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Post: Blog2_Post

Fake it 'Til You Make It… and other diseases you pretend to know

Updated: May 21

Many of us grew up in the age of EMS, which emphasized the need to memorize everything. You can never use a calculator; if you do not know the answer before someone thinks of the question, you will be labeled an idiot. The reality is, nothing could be farther from the truth!

Are there things we need to commit to memory and know off-hand? Absolutely! But this would be an impossible expectation, especially in the environment in which we practice medicine.

The current era encourages the inquisitiveness of all parties (patients included) and values the ability to utilize resources when system two thinking is required. This blog is an example of exactly that.

On a chilly Sunday morning, my partner and I were dispatched to a private residence in our community to care for a 2-year-old female with an altered mental status. While enroute to the scene, dispatch notified us that the patient suffered from “PDCD”, and the patient’s parents are requesting transport to the local children’s hospital.


My partner asked if I was familiar with “PDCD.” Having no clue, I googled the disease from my phone and discovered that “PDCD” is the acronym for “Pyruvate Dehydrogenase Complex Deficiency.” But what does this mean? We are going to be there soon!

Ok, imagine reading this a few minutes before the call:

"The Pyruvate Dehydrogenase Complex (PDC) metabolically converts pyruvate into acetyl-coenzyme A (ACoA) via glycolysis, which is the first step of the Krebs, or Citric Acid, Cycle. The Krebs Cycle converts carbohydrate, fatty acid, and amino acid substrates into cellular energy within the mitochondria.”


"When a patient suffers from PDCD, pyruvate cannot be converted into ACoA, thus limiting substrate availability for completing the Krebs Cycle. This lack of substrate availability results in decreased mitochondrial energy, which causes acidosis, acidemia, and other neurological dysfunctions due to increased lactic acid production.


Before birth, the lack of mitochondrial energy results in the fetus suffering from brain malformation. Post-birth, however, the neonate may suffer from progressive neurodegeneration, including hypomyelination, cystic lesions, cerebellar gliosis with gray matter degeneration, and necrotizing encephalopathy."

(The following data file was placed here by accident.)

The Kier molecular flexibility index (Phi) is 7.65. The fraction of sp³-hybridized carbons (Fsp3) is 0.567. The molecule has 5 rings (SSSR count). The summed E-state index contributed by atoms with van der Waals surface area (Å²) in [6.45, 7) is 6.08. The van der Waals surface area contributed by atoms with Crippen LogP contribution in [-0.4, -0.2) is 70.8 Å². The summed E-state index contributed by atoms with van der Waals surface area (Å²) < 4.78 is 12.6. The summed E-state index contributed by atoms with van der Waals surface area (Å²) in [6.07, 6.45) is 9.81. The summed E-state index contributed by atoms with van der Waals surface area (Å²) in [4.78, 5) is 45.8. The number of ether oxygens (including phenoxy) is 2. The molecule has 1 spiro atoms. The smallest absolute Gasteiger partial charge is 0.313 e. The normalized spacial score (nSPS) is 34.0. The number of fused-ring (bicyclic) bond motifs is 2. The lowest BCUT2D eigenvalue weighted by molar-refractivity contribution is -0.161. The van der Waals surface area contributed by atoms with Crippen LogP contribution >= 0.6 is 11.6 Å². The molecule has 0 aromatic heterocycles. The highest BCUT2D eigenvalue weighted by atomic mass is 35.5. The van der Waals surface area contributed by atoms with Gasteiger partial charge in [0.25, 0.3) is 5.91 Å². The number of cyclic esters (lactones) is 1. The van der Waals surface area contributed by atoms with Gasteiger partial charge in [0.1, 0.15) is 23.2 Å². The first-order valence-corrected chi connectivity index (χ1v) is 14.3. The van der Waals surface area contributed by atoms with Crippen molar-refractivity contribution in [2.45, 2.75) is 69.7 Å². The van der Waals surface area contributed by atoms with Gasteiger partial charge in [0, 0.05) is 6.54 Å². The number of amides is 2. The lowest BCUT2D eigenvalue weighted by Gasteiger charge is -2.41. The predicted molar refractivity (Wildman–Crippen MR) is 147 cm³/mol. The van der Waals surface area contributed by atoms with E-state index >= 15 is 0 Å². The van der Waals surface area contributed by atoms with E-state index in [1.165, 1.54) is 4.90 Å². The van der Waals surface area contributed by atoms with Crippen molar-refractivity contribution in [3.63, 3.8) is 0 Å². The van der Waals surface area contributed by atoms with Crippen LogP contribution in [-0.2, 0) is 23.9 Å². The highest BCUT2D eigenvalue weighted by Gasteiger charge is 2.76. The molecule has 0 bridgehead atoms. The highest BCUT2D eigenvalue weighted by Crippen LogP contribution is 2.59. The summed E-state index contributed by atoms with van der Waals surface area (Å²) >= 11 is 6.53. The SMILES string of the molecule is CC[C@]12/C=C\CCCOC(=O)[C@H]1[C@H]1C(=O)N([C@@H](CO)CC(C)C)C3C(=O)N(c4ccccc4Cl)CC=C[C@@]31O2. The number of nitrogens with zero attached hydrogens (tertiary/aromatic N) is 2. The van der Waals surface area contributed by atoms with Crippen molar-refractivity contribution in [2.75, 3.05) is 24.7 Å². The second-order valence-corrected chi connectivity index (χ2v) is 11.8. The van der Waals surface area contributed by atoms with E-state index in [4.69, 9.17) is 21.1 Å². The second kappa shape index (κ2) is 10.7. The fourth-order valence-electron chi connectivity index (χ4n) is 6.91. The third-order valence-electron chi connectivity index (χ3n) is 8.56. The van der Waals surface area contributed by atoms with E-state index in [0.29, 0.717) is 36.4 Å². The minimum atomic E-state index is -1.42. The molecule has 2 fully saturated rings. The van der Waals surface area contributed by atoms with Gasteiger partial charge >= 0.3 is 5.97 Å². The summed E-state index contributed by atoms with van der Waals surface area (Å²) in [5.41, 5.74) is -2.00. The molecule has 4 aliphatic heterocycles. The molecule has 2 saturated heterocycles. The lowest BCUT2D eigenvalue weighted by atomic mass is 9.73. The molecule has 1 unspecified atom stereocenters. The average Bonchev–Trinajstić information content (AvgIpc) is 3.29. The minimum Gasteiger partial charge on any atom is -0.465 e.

So basically, my brain said:

"This disease reduces the amount of ATP available." We all know that ATP is cellular energy, so I expect to see a super lethargic kid. I also know that if pyruvate can't enter the mitochondria, it gets converted by the liver to lactate. This means the kid probably lives in an acidotic state.

Upon arrival at the scene, the patient’s mother greeted my EMT partner and I at the front door and escorted us to the living room, where the patient was found supine on the couch, being tended to by her father. The patient was conscious and sluggishly followed us with her eyes but was otherwise somnolent.

My brain is like, "ok! This makes sense!"


The patient’s mother informed us that the patient suffers from PDCD and is generally non-verbal but interactive with limited motor function. The patient had poor feeding throughout the last 24 hours and became more somnolent and less interactive. She reported the patient having increased shortness of breath, which appeared “irregular.” On the morning of this day, the patient had a tonic-clonic seizure, lasting approximately one minute, which prompted the contacting of 911 after the seizure stopped.


During my assessment, I observed an approximate 12kg, well-cared-for but underdeveloped female patient with no outward evidence of traumatic injury. The patient’s head revealed frontal bossing (yes, a new term to me), a wide nasal bridge, and anteverted nostrils.

I clearly remember the patient breathing in an ataxic pattern, around 44 breaths per minute. The patient’s diaper was dry, and the patient’s mother reported no bowel movements in over 24 hours and decreased urinary output over the last 12 hours.

The patient’s heart rate was 140 beats per minute, regular, with no ectopy. However, I did observe electrical alternans. The patient’s blood pressure was 74/46, and her SPO2 was 90%, with an ETCO2 of 17mmHg. Point-of-care testing revealed a serum glucose level of 71mg/dl and a serum lactate of 3.5mml/L.


Immediately, it was recognized that the patient was critically ill, and my partner and I opted to stabilize the patient before initiating transport. Due to the patient’s probable acidemia, bag valve mask ventilation was initiated with 5cmH2O of PEEP and a nasopharyngeal airway.

My partner and I established intravenous access, and the patient received a 20ml/kg bolus of lactated ringers using a push-pull method with a 3-way stopcock.


A reassessment of the patient following initial interventions revealed a blood pressure of 80/P, a heart rate of 128 beats per minute, an SPO2 of 96%, an ETCO2 of 28mmHg, and a respiratory rate of 34 breaths per minute. The patient continued to breathe rapidly beneath the BVM ventilation we were providing.